By Sandeep Singh

What is a URL?

A URL is an abbreviation for uniform resource locator. It is also known as an Internet address, web address, or link and is the element of a search engine that defines where you can find a website.

A URL is like a street address; it gives those looking for the house (your website) all the tools they need to find it.

Just like every address is different, every URL is also a little different. URLs give information about your page to both search engines and users.


It helps search engines and readers understand more about your brand. They’ll also know what type of content you’re offering, which helps drive engagement and increase conversions.

What are the parts of a URL?

There are five components of a URL: Protocol, Subdomain, Domain, Top-level Domain, and Subdirectory.


1. Protocol

The first part of the URL is the scheme, which indicates the protocol the browser must use to request the resource (a protocol is a set method for exchanging or transferring data around a computer network). Usually, for websites, the protocol is HTTPS or HTTP (its unsecured version).

2. Subdomain

A subdomain in the URL redirects users to specific pages on your website. For example, subdomains like ‘blog’ or ‘offers’ will direct visitors to those particular parts of the site.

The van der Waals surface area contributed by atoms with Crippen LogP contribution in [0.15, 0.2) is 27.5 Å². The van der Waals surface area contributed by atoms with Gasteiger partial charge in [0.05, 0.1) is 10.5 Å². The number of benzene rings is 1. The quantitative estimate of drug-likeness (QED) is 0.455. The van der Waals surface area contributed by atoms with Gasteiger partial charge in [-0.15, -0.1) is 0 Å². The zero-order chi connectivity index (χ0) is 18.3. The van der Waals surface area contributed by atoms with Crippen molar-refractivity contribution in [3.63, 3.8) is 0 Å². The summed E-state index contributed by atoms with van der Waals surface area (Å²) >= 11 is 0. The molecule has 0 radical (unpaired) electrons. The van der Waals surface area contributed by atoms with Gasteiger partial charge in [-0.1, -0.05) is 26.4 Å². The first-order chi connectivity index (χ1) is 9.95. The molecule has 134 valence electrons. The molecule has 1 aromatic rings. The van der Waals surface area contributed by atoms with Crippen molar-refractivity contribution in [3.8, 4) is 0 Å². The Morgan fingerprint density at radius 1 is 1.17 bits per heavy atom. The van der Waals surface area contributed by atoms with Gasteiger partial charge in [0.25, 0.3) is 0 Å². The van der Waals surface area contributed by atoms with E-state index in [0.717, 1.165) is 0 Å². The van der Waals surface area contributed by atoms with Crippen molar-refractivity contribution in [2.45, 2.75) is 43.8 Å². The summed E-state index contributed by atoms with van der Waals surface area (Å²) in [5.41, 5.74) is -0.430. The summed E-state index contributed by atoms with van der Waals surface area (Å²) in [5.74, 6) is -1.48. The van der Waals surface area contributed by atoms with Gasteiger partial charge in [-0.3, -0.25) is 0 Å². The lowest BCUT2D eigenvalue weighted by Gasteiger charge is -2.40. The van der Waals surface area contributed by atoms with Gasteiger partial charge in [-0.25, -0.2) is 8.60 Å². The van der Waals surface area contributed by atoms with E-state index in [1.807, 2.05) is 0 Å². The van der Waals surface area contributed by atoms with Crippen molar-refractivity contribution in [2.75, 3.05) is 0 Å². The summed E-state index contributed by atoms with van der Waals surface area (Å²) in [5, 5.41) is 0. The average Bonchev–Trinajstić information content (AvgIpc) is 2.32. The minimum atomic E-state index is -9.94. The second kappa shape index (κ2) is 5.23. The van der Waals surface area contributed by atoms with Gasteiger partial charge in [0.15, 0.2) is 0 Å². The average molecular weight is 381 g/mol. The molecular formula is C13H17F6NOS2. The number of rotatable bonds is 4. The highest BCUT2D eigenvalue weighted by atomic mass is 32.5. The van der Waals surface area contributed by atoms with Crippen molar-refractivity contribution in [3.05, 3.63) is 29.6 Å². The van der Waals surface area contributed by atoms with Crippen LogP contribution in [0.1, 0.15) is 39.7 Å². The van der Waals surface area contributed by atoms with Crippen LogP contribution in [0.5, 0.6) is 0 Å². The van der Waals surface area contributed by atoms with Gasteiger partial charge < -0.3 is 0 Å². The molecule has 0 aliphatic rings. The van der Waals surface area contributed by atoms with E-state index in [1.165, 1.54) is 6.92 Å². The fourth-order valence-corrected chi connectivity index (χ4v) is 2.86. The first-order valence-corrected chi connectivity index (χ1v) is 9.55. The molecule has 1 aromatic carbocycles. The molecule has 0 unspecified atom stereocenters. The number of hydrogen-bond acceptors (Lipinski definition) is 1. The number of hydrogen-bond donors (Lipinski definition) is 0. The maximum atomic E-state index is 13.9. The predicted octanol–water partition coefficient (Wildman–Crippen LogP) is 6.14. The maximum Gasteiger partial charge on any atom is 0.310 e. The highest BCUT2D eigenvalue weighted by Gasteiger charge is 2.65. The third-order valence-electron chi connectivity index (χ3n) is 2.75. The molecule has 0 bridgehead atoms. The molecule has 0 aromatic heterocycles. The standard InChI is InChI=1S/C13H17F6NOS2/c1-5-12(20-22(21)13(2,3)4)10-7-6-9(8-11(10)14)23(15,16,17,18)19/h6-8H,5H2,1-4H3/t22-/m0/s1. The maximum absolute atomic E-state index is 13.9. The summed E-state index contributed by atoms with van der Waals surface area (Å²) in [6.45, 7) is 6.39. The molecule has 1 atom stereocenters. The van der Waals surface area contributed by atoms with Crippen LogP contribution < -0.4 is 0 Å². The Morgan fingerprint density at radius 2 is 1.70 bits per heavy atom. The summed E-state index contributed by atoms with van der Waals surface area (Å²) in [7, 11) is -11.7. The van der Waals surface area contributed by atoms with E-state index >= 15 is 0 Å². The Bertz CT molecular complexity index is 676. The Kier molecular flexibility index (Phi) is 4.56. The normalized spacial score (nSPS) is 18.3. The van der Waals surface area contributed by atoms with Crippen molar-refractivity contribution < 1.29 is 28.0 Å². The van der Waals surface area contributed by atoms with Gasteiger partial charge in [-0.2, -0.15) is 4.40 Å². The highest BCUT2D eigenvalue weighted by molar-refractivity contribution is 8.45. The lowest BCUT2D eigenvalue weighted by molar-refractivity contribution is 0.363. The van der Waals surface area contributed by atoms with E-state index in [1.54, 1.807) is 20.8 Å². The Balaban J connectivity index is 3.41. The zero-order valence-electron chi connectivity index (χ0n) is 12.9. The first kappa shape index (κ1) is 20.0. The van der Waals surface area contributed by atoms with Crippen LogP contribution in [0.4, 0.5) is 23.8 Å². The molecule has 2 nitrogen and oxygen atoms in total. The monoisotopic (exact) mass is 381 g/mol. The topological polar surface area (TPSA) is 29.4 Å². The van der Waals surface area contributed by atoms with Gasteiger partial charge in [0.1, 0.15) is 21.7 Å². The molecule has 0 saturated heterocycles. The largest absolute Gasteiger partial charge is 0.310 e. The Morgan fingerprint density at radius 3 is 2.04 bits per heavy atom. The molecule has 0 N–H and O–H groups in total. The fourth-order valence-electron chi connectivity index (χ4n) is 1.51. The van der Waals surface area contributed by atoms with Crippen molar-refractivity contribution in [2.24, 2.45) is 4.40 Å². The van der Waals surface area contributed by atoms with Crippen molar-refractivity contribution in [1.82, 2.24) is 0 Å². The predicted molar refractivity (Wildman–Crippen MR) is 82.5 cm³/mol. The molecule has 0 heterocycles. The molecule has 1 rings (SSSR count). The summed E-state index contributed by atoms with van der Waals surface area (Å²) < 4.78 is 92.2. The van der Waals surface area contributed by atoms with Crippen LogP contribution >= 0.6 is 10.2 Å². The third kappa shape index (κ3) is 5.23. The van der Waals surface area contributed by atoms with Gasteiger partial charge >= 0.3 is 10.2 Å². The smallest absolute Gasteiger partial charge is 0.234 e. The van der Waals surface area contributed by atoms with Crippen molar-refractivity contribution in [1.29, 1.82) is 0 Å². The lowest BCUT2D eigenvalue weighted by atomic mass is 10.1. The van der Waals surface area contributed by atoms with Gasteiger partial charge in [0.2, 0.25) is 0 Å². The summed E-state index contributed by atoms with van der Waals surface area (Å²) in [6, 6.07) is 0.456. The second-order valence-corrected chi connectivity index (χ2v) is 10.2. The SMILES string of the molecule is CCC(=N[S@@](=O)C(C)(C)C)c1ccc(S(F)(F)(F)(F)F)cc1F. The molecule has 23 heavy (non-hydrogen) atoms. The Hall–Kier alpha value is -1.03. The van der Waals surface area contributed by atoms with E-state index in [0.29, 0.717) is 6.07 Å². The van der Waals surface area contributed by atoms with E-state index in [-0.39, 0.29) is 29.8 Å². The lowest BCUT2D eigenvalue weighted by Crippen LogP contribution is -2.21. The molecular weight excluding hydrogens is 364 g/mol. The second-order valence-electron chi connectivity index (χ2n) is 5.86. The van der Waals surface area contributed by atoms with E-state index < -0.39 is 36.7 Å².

Subdomains also categorize content on your site and show visitors and search engines that there is more to explore than the homepage.

3. Domain

The domain name is the most recognizable segment of a URL. It serves as the main website panel that other pages are linking. Simply put, it’s the name of your website and appears after the subdomain in a URL (e.g.,

4. Top-level Domain

The top-level domain corresponds to the type of organization or company your website registers to on the internet. The most common domain type is .com, but other domains like .net, .edu, or .org signify different entities.

5. Path/Page

It’s the way to get to a resource on the web server. In the early days of the web, a path represents an actual file on your web server. Nowadays, it’s mostly an abstraction handled by Web servers without any physical reality.